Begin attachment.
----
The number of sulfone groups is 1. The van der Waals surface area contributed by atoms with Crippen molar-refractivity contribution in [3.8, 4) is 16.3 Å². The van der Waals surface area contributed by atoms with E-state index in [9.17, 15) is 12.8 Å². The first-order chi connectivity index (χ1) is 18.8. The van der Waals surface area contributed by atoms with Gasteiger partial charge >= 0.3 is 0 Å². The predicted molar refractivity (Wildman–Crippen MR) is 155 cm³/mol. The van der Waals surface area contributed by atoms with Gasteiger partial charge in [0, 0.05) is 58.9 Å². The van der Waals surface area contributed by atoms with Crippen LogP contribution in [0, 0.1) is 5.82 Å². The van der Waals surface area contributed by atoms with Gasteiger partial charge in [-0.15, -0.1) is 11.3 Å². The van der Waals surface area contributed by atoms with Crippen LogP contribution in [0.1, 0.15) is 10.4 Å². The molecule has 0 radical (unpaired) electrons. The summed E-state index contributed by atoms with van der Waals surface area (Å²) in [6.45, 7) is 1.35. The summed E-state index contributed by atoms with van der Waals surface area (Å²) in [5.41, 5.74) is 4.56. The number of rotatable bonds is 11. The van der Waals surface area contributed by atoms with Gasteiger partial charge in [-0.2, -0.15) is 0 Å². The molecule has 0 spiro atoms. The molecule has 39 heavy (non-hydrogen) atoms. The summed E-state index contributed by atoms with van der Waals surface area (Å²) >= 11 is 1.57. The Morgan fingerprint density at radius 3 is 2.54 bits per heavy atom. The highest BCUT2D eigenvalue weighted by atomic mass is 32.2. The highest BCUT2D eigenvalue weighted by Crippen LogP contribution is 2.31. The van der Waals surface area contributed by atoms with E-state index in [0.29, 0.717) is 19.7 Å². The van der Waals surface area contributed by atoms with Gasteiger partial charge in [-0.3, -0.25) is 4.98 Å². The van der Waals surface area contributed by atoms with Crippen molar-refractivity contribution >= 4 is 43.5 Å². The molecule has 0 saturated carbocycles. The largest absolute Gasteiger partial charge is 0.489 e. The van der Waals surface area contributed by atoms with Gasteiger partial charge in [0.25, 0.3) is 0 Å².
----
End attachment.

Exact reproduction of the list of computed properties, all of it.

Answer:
The number of sulfone groups is 1. The van der Waals surface area contributed by atoms with Crippen molar-refractivity contribution in [3.8, 4) is 16.3 Å². The van der Waals surface area contributed by atoms with E-state index in [9.17, 15) is 12.8 Å². The first-order chi connectivity index (χ1) is 18.8. The van der Waals surface area contributed by atoms with Gasteiger partial charge >= 0.3 is 0 Å². The predicted molar refractivity (Wildman–Crippen MR) is 155 cm³/mol. The van der Waals surface area contributed by atoms with Gasteiger partial charge in [0, 0.05) is 58.9 Å². The van der Waals surface area contributed by atoms with Crippen LogP contribution in [0, 0.1) is 5.82 Å². The van der Waals surface area contributed by atoms with Gasteiger partial charge in [-0.15, -0.1) is 11.3 Å². The van der Waals surface area contributed by atoms with Crippen LogP contribution in [0.1, 0.15) is 10.4 Å². The molecule has 0 radical (unpaired) electrons. The summed E-state index contributed by atoms with van der Waals surface area (Å²) in [6.45, 7) is 1.35. The summed E-state index contributed by atoms with van der Waals surface area (Å²) in [5.41, 5.74) is 4.56. The number of rotatable bonds is 11. The van der Waals surface area contributed by atoms with Gasteiger partial charge in [-0.2, -0.15) is 0 Å². The molecule has 0 spiro atoms. The molecule has 39 heavy (non-hydrogen) atoms. The summed E-state index contributed by atoms with van der Waals surface area (Å²) >= 11 is 1.57. The Morgan fingerprint density at radius 3 is 2.54 bits per heavy atom. The highest BCUT2D eigenvalue weighted by atomic mass is 32.2. The highest BCUT2D eigenvalue weighted by Crippen LogP contribution is 2.31. The van der Waals surface area contributed by atoms with E-state index in [0.29, 0.717) is 19.7 Å². The van der Waals surface area contributed by atoms with Gasteiger partial charge in [-0.3, -0.25) is 4.98 Å². The van der Waals surface area contributed by atoms with Crippen molar-refractivity contribution >= 4 is 43.5 Å². The molecule has 0 saturated carbocycles. The largest absolute Gasteiger partial charge is 0.489 e. The van der Waals surface area contributed by atoms with Gasteiger partial charge in [0.25, 0.3) is 0 Å².